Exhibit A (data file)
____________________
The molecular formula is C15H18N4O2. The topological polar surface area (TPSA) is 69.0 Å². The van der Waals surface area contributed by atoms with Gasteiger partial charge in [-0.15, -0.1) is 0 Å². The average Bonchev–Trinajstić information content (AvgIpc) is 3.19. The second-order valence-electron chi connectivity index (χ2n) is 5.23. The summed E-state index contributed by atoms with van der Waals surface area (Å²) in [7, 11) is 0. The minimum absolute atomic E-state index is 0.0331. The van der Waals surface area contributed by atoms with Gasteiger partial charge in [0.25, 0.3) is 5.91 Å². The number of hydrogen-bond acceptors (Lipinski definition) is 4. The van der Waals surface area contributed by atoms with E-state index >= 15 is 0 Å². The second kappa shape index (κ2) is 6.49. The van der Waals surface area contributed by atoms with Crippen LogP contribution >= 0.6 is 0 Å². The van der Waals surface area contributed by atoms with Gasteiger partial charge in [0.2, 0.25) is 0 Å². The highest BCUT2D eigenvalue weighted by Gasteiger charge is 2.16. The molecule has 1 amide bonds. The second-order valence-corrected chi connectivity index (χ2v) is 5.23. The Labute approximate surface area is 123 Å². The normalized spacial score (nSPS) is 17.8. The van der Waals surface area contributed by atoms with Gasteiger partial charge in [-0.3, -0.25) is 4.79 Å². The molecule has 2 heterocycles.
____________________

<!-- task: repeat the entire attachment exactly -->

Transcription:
The molecular formula is C15H18N4O2. The topological polar surface area (TPSA) is 69.0 Å². The van der Waals surface area contributed by atoms with Gasteiger partial charge in [-0.15, -0.1) is 0 Å². The average Bonchev–Trinajstić information content (AvgIpc) is 3.19. The second-order valence-electron chi connectivity index (χ2n) is 5.23. The summed E-state index contributed by atoms with van der Waals surface area (Å²) in [7, 11) is 0. The minimum absolute atomic E-state index is 0.0331. The van der Waals surface area contributed by atoms with Gasteiger partial charge in [0.25, 0.3) is 5.91 Å². The number of hydrogen-bond acceptors (Lipinski definition) is 4. The van der Waals surface area contributed by atoms with E-state index >= 15 is 0 Å². The second kappa shape index (κ2) is 6.49. The van der Waals surface area contributed by atoms with Crippen LogP contribution >= 0.6 is 0 Å². The van der Waals surface area contributed by atoms with Gasteiger partial charge in [0.2, 0.25) is 0 Å². The highest BCUT2D eigenvalue weighted by Gasteiger charge is 2.16. The molecule has 1 amide bonds. The second-order valence-corrected chi connectivity index (χ2v) is 5.23. The Labute approximate surface area is 123 Å². The normalized spacial score (nSPS) is 17.8. The van der Waals surface area contributed by atoms with Gasteiger partial charge in [-0.3, -0.25) is 4.79 Å². The molecule has 2 heterocycles.